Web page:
02 April 2015

A post about miscarrying in the Czech Republic

While I was suffering terribly from morning sickness the past few months, I cheered myself with thoughts of a lovely post in a few months which would helpfully detail what it's like to give birth in a Czech hospital. 

But it seems that a very much wanted pregnancy was not to be, and so I am writing now instead about what it's like to miscarry in a Czech hospital. 

Why write this? Maybe it's to do with the solace I've been getting from hearing that we're not alone. Or maybe I'm hoping to dilute some of my pain by passing little bits of it on to anyone who gets close enough (sorry).

And finally, as nearly everyone has been telling us, miscarriage is terribly, horribly common and it seems not right for there to be lots of guides for expats here about successful pregnancies and none (that I could find) about when things go wrong. 

My pregnancy care in the Czech Republic has been much more technologically advanced than with my first pregnancy in the UK. While in the UK, my pregnancy with Smalls was managed by midwives in the GP practice, here I have a gynaecologist with a state-of-the-art office.

I had an early bleed in the UK and had to wait 4 days for a scan at the Early Pregnancy Unit at the hospital.With my bleed this time, I called my gynaecologist and was scanned 4 hours later. Two hours after that, I was at the hospital for a second scan and getting booked for a D&C. I am in great awe of the NHS and the service it provides to so many, but if something must go wrong, I'd prefer to have the Czech experience. 

So let's talk about steps. My gynaecologist stressed that if anything seemed wrong, especially if there was bleeding, I should see him straight away. 

When it turned out there was a problem, he said he would refer me for surgical management. There wasn't any discussion about other options, such as waiting to see if I would naturally miscarry, which I believe is preferred in the UK - possibly because I was at the end of the first trimester.

A hellish tram ride later and I was at Nemocnice Motol with a referral letter to give to the nurses. I met with the doctor, who did another scan, and then was given instructions for where to go for the next day's procedure. 

The procedure itself was under general anesthetic and seemingly without complications.  Some of the doctors and nurses spoke English (at least a few words) and the main doctor had beautiful English. 'So, Mrs. Expatova,' he said before he discharged me, 'Could you detail for me the exact nature of your condition this morning?'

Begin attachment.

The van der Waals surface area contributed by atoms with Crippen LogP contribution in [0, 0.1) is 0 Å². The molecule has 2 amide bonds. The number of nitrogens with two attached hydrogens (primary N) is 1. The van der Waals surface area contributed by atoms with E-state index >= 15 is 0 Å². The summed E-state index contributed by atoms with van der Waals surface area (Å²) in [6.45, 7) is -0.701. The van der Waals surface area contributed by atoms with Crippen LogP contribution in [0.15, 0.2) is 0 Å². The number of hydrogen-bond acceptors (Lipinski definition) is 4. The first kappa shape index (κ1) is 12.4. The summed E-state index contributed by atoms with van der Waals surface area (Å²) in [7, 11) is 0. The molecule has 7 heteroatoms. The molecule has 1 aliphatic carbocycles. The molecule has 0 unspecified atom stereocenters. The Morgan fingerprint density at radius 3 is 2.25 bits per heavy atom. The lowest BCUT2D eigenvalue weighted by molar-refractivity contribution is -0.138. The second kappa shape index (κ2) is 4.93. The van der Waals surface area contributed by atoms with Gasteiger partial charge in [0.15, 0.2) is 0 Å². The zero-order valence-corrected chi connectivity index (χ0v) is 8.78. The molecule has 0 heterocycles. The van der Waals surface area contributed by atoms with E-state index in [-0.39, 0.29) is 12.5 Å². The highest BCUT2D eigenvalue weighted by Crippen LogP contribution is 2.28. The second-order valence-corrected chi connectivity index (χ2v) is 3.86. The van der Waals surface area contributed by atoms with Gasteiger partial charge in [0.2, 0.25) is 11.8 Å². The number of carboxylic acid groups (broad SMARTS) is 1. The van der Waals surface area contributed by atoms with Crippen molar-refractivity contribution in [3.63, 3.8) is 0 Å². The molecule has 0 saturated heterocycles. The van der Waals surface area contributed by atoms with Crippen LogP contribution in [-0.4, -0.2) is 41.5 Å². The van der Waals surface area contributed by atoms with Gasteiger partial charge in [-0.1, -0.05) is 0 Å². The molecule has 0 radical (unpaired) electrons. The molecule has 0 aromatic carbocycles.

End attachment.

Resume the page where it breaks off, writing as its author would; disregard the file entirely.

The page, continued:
As for me, I was surprised as I was waking up from the anesthetic to find myself speaking in Czech, and (trust me on this one) very good Czech at that. 

Anesthetic-improved perceptions of speaking Czech aside, it was a huge relief to be able to rely on L to translate for me, especially on the first day. I would definitely recommend bringing a Czech-speaking friend or partner if at all possible. 

All of the staff were professional and one nurse was especially kind to me. Nemocnice Motol is a Soviet-era medical behemoth, but the rooms were nice, the equipment up to date, and the food surprisingly palatable. Lunch even came with a soup starter, which was the yang to the yin of what can only be described as plastický sýr a chléb (plastic cheese on bread) for dinner.

I shared a room with two other women. One offered to bring me something from the shop in the lobby. Food? Juice? Coffee? And when I politely declined, offered me some chocolate. Here, on my nightstand.  You should have some. It is here if you change your mind. But wouldn't you like some juice? I'll just get you some juice. We watched a terrible Czech soap opera together in the evening. The camaraderie was nice. The snoring, not as much. 

I'm doing....ok. L and Smalls are taking very good care of me. I'm currently wanting to cuddle all of the pink screaming newborn babies who have managed the seemingly unimaginable miracle of being born.  I also have a strong desire to steal all of the newborn babies and make them MINE, so I think keeping to lanky, sticky cuddles from Smalls is probably better for now. 

Dear friends: Please warn any of our common acquaintances that any comments about 'Isn't it time for a sibling for Smalls' would place them in danger of being hit. Repeatedly. Or, more likely, used as a human handkerchief. 

Dear friends and Internet strangers who are pregnant or would like to be: I hope you have better results than me and wish you many pink, screaming babies.

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